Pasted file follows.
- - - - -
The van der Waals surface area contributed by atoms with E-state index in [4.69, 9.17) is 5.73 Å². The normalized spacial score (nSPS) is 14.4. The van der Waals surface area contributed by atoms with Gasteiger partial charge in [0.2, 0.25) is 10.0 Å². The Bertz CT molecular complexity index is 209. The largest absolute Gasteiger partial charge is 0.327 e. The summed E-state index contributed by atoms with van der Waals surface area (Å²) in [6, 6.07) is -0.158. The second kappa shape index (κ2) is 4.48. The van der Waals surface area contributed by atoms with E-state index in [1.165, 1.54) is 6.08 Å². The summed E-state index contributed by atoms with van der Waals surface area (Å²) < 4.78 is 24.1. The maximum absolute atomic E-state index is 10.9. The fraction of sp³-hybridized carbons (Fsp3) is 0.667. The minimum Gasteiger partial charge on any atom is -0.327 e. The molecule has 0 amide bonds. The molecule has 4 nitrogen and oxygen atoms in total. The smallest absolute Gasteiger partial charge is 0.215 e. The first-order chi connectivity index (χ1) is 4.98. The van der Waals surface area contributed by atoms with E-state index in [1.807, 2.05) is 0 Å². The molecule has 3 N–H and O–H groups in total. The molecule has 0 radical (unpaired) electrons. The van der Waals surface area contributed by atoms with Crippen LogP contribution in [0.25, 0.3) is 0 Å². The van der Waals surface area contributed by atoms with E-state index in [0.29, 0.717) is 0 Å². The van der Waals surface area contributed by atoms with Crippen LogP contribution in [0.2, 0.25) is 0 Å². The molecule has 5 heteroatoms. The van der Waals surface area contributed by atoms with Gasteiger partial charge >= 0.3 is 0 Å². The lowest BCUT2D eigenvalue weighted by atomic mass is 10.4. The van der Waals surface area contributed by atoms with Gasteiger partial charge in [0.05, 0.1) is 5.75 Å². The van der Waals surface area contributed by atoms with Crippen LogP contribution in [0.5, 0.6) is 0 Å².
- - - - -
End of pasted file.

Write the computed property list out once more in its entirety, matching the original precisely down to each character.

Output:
The van der Waals surface area contributed by atoms with E-state index in [4.69, 9.17) is 5.73 Å². The normalized spacial score (nSPS) is 14.4. The van der Waals surface area contributed by atoms with Gasteiger partial charge in [0.2, 0.25) is 10.0 Å². The Bertz CT molecular complexity index is 209. The largest absolute Gasteiger partial charge is 0.327 e. The summed E-state index contributed by atoms with van der Waals surface area (Å²) in [6, 6.07) is -0.158. The second kappa shape index (κ2) is 4.48. The van der Waals surface area contributed by atoms with E-state index in [1.165, 1.54) is 6.08 Å². The summed E-state index contributed by atoms with van der Waals surface area (Å²) < 4.78 is 24.1. The maximum absolute atomic E-state index is 10.9. The fraction of sp³-hybridized carbons (Fsp3) is 0.667. The minimum Gasteiger partial charge on any atom is -0.327 e. The molecule has 0 amide bonds. The molecule has 4 nitrogen and oxygen atoms in total. The smallest absolute Gasteiger partial charge is 0.215 e. The first-order chi connectivity index (χ1) is 4.98. The van der Waals surface area contributed by atoms with E-state index in [1.807, 2.05) is 0 Å². The molecule has 3 N–H and O–H groups in total. The molecule has 0 radical (unpaired) electrons. The van der Waals surface area contributed by atoms with Crippen LogP contribution in [0.25, 0.3) is 0 Å². The van der Waals surface area contributed by atoms with E-state index in [0.29, 0.717) is 0 Å². The van der Waals surface area contributed by atoms with Crippen LogP contribution in [0.2, 0.25) is 0 Å². The molecule has 5 heteroatoms. The van der Waals surface area contributed by atoms with Gasteiger partial charge >= 0.3 is 0 Å². The lowest BCUT2D eigenvalue weighted by atomic mass is 10.4. The van der Waals surface area contributed by atoms with Gasteiger partial charge in [0.05, 0.1) is 5.75 Å². The van der Waals surface area contributed by atoms with Crippen LogP contribution in [0.5, 0.6) is 0 Å².